without Internet Explorer,
in 1280 x 960 resolution
Fayetteville, New York's Arthurian Shield are purveyors of the death/black metal melding that seems quite prevalent recently, and their self-titled and self-released debut suggests that they have definitely got what it takes to take their place in the ranks. Sole member Uther's talent for song writing and expertly blending medieval touches into the general heavy sound of his tracks is evident in this release, and whilst it may not be showcased to its best potential, it is certainly there to be heard. As someone who is currently applying for PhDs based on Medieval Arthurian literature, I was very intrigued to find out whether or not the subject matter was handled successfully, and I was mostly pleasantly surprised.
First track 'Arthurian Shield' is a strong opener, and although (like the rest of the album) it is plagued with some issues with the sound quality, in general the production on the track is not bad. Regarding the track itself, there are some good death vocals present here and the medieval inspired guitar licks throughout the song are a nice touch. The overall theme of the band/album and the general sound is continued in next track 'Merlin', which has a steady and rhythmic opening and creates an almost trance-like and ritualistic feel to the track, which is definitely appropriate for the subject matter. Partway through the song, the vocals seem to disappear into the mix a little and become another instrument; whether or not this was intentional (and I suspect that it wasn't) it is actually very effective and creates a wall of sound that helps the song to feel stompy without any sense of boredom. My personal favourite track 'Avalon Arise' has a much cleaner and more melodic start than the previous two, complete with stock wind sounds and an almost magical quality to the melody. This is supported by the melodic chants that are reminiscent of Gregorian chanting and create an overall effective and atmospheric feel to the track as a whole, that effortlessly encompasses the character of the mystical and mysterious Isle of Avalon incredibly well.
Following track 'Battle of Camlann', dealing with the final battle of King Arthur, should have been a ferocious and epic song, but unfortunately it doesn't quite live up to expectations. There are blast beats galore throughout the track, but where this song fails comes mostly down to the production quality, which is a shame. The complexity of the guitar licks is lost in the mix, which means that the song falls a little flat after starting so ferociously. Penultimate track 'Death of Uthyr Pendragon' starts well (strong starts are a continuing motif of this album!) and explodes into heaviness; after 'Battle of Camlann' one finds oneself hoping that it can keep the energy up. Luckily, this track does succeed in staying energised, and the onslaught is successfully broken up every now and again through a recurring clean guitar line. This allows the listener to catch their metaphorical breath! Album finisher 'Guiniviere' is something of a surprise, being a beautiful, soft medieval love song with wholly clean instrumentation and vocals. Uther does not possess the strongest clean singing voice, but the emotion he portrays throughout the track more than makes up for this- and the vocals get much more confident as the track progresses. 'Guiniviere' is a lovely way to bring the album to a close and again proves Uther's skill as a songwriter.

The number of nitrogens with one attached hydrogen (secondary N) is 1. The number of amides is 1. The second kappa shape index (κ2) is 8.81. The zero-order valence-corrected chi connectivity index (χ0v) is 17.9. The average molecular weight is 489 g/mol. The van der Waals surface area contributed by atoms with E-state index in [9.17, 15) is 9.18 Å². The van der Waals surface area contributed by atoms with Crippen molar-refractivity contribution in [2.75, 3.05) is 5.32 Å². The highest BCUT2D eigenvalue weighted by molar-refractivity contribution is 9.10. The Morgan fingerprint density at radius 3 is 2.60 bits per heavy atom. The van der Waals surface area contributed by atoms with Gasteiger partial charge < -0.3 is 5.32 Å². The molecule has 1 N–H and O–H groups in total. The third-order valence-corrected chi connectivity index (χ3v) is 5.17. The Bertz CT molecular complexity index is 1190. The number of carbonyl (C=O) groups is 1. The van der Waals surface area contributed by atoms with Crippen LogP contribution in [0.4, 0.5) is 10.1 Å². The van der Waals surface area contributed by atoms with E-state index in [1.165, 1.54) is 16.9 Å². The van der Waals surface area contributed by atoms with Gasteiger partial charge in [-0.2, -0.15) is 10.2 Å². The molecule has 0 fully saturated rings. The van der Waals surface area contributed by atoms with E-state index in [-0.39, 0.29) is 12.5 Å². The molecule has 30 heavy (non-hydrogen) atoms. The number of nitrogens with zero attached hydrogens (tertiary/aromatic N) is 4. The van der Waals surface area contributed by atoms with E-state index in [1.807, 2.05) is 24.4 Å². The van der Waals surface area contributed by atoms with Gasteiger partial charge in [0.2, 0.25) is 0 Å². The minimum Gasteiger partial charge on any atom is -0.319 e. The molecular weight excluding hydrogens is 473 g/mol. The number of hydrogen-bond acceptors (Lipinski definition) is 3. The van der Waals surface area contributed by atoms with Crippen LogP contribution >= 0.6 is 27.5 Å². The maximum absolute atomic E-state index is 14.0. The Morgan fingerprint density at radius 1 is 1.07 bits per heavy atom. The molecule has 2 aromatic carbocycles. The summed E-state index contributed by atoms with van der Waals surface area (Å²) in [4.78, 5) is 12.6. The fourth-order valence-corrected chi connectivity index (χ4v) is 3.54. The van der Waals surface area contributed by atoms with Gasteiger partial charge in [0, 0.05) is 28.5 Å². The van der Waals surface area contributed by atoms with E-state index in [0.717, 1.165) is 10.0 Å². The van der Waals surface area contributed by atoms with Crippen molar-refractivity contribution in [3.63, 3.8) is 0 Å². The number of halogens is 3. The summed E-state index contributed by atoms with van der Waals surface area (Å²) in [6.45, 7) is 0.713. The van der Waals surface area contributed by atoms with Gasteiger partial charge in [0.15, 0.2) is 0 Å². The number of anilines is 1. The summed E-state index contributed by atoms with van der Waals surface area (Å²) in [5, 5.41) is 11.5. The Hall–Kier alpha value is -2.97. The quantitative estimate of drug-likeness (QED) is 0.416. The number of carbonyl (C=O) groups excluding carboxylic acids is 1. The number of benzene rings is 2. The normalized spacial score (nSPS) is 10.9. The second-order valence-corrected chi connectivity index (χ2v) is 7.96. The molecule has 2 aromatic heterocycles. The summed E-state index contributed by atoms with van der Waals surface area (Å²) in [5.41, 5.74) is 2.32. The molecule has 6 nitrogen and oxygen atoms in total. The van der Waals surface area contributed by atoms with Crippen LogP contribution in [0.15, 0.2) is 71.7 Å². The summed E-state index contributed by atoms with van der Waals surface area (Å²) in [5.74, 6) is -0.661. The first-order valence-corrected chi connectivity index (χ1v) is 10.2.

Overall, the thing that Arthurian Shield suffers from the most is the production quality, but this is to be expected from a self-released offering. Every now and again the music suffers from a little bit of mis-timing, but it's generally impressive considering that it was recorded solely by Uther, excepting the bass parts. There is also a sizeable gap in between each track, which results in a fairly awkward silence that could detract from the quality of the songs on offer, but I am still more than satisfied with the album Uther has given us. Arthurian Shield have a lot of promise here, and they faithfully reproduce their subject matter without falling into the realm of cheese. I look forward to hearing their next selection, and wish Uther luck in finding the right people to complete his lineup.